It’s not often that I read an article in The Wall Street Journal’s “Health” section from beginning to end, but on Nov. 16, a report by Nancy Keates was so eye-popping and incredibly bizarre that it left me bewildered hours later. Quickly: what do Yankees skipper Joe Girardi and almost a million 7-10-year-olds have in common? They all wear braces. Apparently, orthodontists are not among the casualties of a severe economic downturn that’s lasted over two years and still rolling along. According to Keates, a growing number of parents are electing—often with the prod of dentists—to fix the overbites, crooked choppers and crowded teeth of children who’ve yet to enter middle school. Except in extraordinary circumstances, this strikes me as a mild form of child abuse, especially since there’s no guarantee that young Michael and Andrea won’t need more orthodontic work once their adult teeth come in.
Cynthia Beeman, an associate professor of orthodontics at the University of Kentucky, gets the award for the most disingenuous quote of the past week. She says, “We aren’t trying to grab business. It is in the culture now that kids want to look like celebrities.” I’ve no idea whether plastic surgeons are now working round the clock to perform nose jobs, tummy tucks and Botox injections on kids not far removed from toilet training, so they can “look like celebrities,” but if that’s true American culture really has gone crackers. Would it really be a shocker, in this tawdry context, that a nutcase dad was slipping some Viagra into his rapscallion tween son’s morning orange juice just to give the boy a leg up on the competition for the girls at school? I suppose it’s possible that some overzealous parents, shopping their kids around at television and model auditions, might be willing to bear the expense of a double-dose of braces—we’re talking a lot of money here, some of which is covered by insurance, some not—but that the practice is becoming more and more routine just strikes me as weird.
It could be that my own dentistry phobia is doing the talking here—like millions of Americans, I’d far prefer getting needles stuck in my arm for an hour rather than spend the same amount of time with some man or woman poking around my mouth—but probably not. After all, as Keates points out: “In the U.S. the shift to earlier treatment dates back to around 1990, the year the orthodontists association began encouraging the screening of 7-year-olds, with magazine ads and videos aimed at parents.” And Prof. Beeman says her profession isn’t trying to “grab business”?
All this mouth work isn’t confined to the pre-pubescent demographic, of course. The dentist that my family frequents is a good egg, and I enjoy talking with him about politics; he’s one of the few adults I encounter on a semi-regular basis who doesn’t read from the Democratic hymnals, and though we speak softly—some of the hygienists still flip cartwheels for President Obama—it takes my mind off the onerous task at hand. Nevertheless, he’s repeatedly suggested that it might be a swell idea if I was outfitted with braces; my bottom row of teeth are jammed in tight, you see, and the cosmetic improvement just can’t be overestimated. And there’s the odd (to him, at least) fact that my wisdom teeth are still intact and so why not yank them out as well?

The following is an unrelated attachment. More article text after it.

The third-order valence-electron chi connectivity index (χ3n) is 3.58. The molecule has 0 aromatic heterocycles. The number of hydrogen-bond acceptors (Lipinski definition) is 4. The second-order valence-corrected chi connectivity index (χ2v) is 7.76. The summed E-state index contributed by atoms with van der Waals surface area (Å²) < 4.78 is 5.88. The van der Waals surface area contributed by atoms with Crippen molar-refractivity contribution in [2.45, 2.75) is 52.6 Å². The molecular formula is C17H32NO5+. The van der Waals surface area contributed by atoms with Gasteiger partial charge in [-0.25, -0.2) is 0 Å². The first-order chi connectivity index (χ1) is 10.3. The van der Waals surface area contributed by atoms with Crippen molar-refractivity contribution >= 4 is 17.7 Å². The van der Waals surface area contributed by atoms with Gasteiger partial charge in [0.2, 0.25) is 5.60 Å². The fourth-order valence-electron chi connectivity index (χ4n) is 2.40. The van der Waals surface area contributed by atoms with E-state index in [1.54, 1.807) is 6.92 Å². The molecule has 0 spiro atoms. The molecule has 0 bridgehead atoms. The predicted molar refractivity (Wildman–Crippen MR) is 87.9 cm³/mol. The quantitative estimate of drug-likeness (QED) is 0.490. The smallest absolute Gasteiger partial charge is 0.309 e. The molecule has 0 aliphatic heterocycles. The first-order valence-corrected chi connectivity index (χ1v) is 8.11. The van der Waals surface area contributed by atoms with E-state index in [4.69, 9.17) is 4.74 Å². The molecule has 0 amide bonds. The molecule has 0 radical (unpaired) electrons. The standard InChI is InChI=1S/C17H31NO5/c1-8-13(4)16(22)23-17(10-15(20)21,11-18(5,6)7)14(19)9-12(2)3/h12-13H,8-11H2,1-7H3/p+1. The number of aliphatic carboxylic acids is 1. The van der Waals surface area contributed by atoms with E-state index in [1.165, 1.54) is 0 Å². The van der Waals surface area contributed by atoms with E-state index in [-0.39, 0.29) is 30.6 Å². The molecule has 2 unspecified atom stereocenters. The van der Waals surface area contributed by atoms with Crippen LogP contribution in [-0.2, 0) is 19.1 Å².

I understand there’s a correlation between gum/teeth disorders and heart trouble, but, according to annual tests from my primary doctor I’ve dodged the lousy ticker gene from my father, so no, my wisdom teeth can stay put. I remember the agony my wife went through years ago when her wisdom teeth were excised, and, as I’m no masochist, it falls into the “El Paso” bin, as the late Marty Robbins might’ve said. As for the braces idea, I always look at the dentist like he’s a kook, for after all, at 55, I’m not a kid and have managed to negotiate my way through life satisfactorily despite a row of crooked teeth. And my uppers are straight as can be, so it’s not like I’ve got a Shane MacGowan look going on.
As a youngster I dreaded after-school visits to Dr. Ellis’ torture chamber of dentistry, knowing that the drill—which back then was about as big as a jackhammer—wasn’t going to tickle. This dentist, a family friend, also pounded the braces theme, leading my mother to ask me one day, tentatively, “You don’t want braces, do you, Rusty?” When I said no way, Jose, she sighed in relief—it was an enormous expense—and startled me by saying, “Well, now that that’s settled, why don’t we go to the Walt Whitman mall and you can pick up a couple of albums at Sam Goody’s, my treat.” This demonstration of largesse was an event so extraordinary, so out of character, that I didn’t pass it up, and off we toddled to the mall, and she picked up the tab for Traffic’s Mr. Fantasy and Love’s Forever Changes. I later wrote a letter to one my brothers at college, starting off, “Hey Doug, You’re not going to believe this, but…”
It’s said, by a few people Keates interviewed for her article, that parents want to spare offspring the uncomfortable braces experiences of their own youth. Fair enough, but two possible rounds of mouth metal? Doesn’t make sense, but maybe there’s something I just don’t get about “celebrity.”